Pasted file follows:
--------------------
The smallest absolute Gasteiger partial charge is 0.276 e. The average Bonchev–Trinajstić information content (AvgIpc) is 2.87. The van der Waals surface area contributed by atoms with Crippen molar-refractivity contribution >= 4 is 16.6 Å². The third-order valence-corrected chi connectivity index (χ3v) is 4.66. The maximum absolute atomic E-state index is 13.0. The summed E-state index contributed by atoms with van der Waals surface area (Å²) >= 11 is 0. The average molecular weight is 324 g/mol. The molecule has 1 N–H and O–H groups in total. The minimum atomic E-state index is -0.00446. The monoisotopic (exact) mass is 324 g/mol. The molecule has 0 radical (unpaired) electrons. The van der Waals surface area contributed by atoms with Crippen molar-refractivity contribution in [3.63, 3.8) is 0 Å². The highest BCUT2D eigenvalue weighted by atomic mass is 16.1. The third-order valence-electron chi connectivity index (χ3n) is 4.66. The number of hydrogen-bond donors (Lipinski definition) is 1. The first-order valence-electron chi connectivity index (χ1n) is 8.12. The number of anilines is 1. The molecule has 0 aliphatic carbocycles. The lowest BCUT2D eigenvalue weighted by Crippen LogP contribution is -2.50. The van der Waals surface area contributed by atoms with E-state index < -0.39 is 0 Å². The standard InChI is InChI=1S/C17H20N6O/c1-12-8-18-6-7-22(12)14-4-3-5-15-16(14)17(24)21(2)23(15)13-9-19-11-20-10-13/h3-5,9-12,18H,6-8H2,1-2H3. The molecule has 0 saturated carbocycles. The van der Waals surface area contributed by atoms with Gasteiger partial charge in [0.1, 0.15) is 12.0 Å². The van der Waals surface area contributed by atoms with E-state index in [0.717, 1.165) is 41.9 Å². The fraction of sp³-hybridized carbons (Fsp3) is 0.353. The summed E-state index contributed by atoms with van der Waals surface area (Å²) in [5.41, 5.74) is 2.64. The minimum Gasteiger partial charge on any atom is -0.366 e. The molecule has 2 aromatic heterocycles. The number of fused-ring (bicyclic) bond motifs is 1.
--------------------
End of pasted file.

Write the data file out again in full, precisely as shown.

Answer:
The smallest absolute Gasteiger partial charge is 0.276 e. The average Bonchev–Trinajstić information content (AvgIpc) is 2.87. The van der Waals surface area contributed by atoms with Crippen molar-refractivity contribution >= 4 is 16.6 Å². The third-order valence-corrected chi connectivity index (χ3v) is 4.66. The maximum absolute atomic E-state index is 13.0. The summed E-state index contributed by atoms with van der Waals surface area (Å²) >= 11 is 0. The average molecular weight is 324 g/mol. The molecule has 1 N–H and O–H groups in total. The minimum atomic E-state index is -0.00446. The monoisotopic (exact) mass is 324 g/mol. The molecule has 0 radical (unpaired) electrons. The van der Waals surface area contributed by atoms with Crippen molar-refractivity contribution in [3.63, 3.8) is 0 Å². The highest BCUT2D eigenvalue weighted by atomic mass is 16.1. The third-order valence-electron chi connectivity index (χ3n) is 4.66. The number of hydrogen-bond donors (Lipinski definition) is 1. The first-order valence-electron chi connectivity index (χ1n) is 8.12. The number of anilines is 1. The molecule has 0 aliphatic carbocycles. The lowest BCUT2D eigenvalue weighted by Crippen LogP contribution is -2.50. The van der Waals surface area contributed by atoms with E-state index < -0.39 is 0 Å². The standard InChI is InChI=1S/C17H20N6O/c1-12-8-18-6-7-22(12)14-4-3-5-15-16(14)17(24)21(2)23(15)13-9-19-11-20-10-13/h3-5,9-12,18H,6-8H2,1-2H3. The molecule has 0 saturated carbocycles. The van der Waals surface area contributed by atoms with Gasteiger partial charge in [0.1, 0.15) is 12.0 Å². The van der Waals surface area contributed by atoms with E-state index in [0.717, 1.165) is 41.9 Å². The fraction of sp³-hybridized carbons (Fsp3) is 0.353. The summed E-state index contributed by atoms with van der Waals surface area (Å²) in [5.41, 5.74) is 2.64. The minimum Gasteiger partial charge on any atom is -0.366 e. The molecule has 2 aromatic heterocycles. The number of fused-ring (bicyclic) bond motifs is 1.